Viable now supports shared folders, iCloud and more in beta 5

At last I’ve found time to work on my lightweight macOS virtualiser for Apple silicon Macs, Viable, and now have a new beta-release with full support for shared folders.

The first step in this was to take Viable out of the sandbox. This means that the app now has full access to share any folder you wish. Privacy protections can complicate that, and you may wish to give the app full disk access; if you don’t, you will be prompted to give it access to some locations, of course.

With that done, Viable now gives shared access to four folders on the host:

  • Host Documents: ~/Documents for the current user,
  • Host Downloads: ~/Downloads,
  • Host Home: ~/
  • VM Bundle: this is the top level within the folder of the active VM bundle.

The fifth you can select for yourself, which could be anywhere to which permissions give you access, including your iCloud Drive (see below).

I accept that some wanting to virtualise macOS might want a fully sandboxed environment without shared folders, to ensure that whatever is in the VM can’t go beyond to the host Mac. If you’d like a locked-down version of Viable that does that, please let me know and I will maintain special builds for that purpose.

viable1051

For most users, these shared folders should provide as much access as you need. Note that folder sharing is limited to hosts and guests with support for the virtiofs file system, which unfortunately excludes Monterey even as a guest OS. While you can designate the main Applications folder as shared, running apps within that in the VM doesn’t work around the limitation on third-party App Store apps or other features requiring an Apple ID.

However, folder sharing does give you access to iCloud without signing in, provided the host is already signed into iCloud Drive. To use that, make your iCloud Drive your custom shared folder before starting your VM. There is a snag, though, as apps in the VM aren’t aware that shared folder is in iCloud. If they automatically save versions, as a most apps do now, they will try to save versions to iCloud as if it was a folder on a normal volume, which breaks. Those apps thus can’t save directly to a shared iCloud Drive, and you’ll have to work on a local copy of the document, and copy that back to iCloud Drive when ready.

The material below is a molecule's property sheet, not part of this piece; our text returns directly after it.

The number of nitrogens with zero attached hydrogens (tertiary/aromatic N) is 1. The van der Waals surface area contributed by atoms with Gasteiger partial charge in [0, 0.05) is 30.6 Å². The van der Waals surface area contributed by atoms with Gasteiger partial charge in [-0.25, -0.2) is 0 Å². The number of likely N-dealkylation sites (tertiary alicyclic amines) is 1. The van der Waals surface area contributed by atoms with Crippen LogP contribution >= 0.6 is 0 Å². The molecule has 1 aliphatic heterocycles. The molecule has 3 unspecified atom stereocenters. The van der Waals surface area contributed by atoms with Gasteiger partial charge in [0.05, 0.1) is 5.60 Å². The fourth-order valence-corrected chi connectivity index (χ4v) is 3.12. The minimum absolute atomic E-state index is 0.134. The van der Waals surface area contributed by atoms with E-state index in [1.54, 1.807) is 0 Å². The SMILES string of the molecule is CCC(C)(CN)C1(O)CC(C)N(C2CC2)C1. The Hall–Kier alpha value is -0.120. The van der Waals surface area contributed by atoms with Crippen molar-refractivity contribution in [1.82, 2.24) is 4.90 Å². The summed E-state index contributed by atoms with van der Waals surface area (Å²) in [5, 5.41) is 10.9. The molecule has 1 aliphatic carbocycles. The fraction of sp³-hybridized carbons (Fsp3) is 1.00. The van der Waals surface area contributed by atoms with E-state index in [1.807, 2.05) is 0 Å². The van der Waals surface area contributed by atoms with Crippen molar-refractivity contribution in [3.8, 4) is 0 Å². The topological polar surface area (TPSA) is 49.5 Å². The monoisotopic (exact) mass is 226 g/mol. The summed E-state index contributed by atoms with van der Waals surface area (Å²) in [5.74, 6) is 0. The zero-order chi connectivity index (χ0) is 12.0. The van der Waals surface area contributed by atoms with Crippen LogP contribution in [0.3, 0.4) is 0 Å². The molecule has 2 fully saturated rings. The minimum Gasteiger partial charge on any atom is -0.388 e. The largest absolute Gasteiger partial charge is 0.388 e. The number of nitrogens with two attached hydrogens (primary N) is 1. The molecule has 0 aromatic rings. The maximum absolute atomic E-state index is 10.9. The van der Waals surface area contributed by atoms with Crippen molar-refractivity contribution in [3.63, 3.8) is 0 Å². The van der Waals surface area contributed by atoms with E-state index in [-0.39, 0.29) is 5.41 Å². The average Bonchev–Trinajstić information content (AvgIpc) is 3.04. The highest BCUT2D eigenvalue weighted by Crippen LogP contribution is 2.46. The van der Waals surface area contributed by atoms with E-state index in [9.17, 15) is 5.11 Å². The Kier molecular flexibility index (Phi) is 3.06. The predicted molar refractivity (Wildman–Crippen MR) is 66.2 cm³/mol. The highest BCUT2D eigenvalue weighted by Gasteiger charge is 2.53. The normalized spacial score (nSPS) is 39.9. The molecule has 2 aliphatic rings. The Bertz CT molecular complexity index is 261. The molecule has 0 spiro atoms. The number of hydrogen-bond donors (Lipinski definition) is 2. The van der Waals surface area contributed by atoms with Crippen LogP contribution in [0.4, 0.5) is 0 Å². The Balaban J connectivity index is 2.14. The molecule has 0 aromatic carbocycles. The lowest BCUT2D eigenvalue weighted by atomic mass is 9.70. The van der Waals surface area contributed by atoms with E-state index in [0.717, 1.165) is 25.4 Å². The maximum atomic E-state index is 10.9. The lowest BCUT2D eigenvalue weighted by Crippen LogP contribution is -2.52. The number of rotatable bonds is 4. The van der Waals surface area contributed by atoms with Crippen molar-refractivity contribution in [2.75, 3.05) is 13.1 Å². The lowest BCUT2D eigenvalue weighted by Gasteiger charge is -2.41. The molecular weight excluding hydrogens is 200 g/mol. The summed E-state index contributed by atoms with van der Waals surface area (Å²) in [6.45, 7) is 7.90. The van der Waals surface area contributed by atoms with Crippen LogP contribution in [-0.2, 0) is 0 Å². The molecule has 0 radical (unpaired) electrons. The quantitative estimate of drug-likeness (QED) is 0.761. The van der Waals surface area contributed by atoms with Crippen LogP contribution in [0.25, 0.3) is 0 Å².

For writing files, shared folders are significantly faster than the VM’s own storage. One neat way to use this is to create a working folder inside the VM bundle to store active documents. This keeps them accessible from both the VM and the host, and they’ll be copied or moved to anywhere you copy/move the VM bundle.

xcodevm

In case you missed it, a couple of days ago I explained how you can install and use Xcode in a VM run by Viable.

In addition to shared folder support, this version adds full support for trackpads in Ventura. Apple provides two Virtio drivers for this, only one of which is available in Monterey VMs. Oddly, I had expected that would enable the Trackpad item in System Settings, but it doesn’t yet.

The one area that I’ve been less successful in is supporting the clipboard between guest and host. Although I put code in place for that, it doesn’t work at present, and awaits further documentation or implementation from Apple.

The other area I still have to attend to is handling errors more gracefully. Some of the fatal errors that can occur, for instance when trying to open a damaged VM bundle, still result in app termination. I hope to be refactoring the code to handle those better over Christmas.

viable12n13

Finally, as evidence that this new beta works well, here are two macOS VMs running concurrently, each with 3 vCPUs and 8 GB vRAM on a Mac Studio Max. Apple imposes a limit of two concurrent copies of macOS running at any time in virtualisation, otherwise I’d be happy to show you more. Here, Monterey 12.4 is at the upper left, and Ventura 13.0.1 at the lower right, for comparison.

Note: Viable 1.0.6 (beta 6) corrects one small bug in beta 5: it sets the default extension for saved VM bundles to .bundle. Without that extension, beta 5 behaved unpredictably. I’m very grateful to Wolfgang for drawing attention to this.

Viable beta 6 (version 1.0.6) is now available from here: viable1b6
from Downloads above, and from its Product Page. Because it’s still a beta-release, it doesn’t support auto-updating yet.

I hope you find this more useful.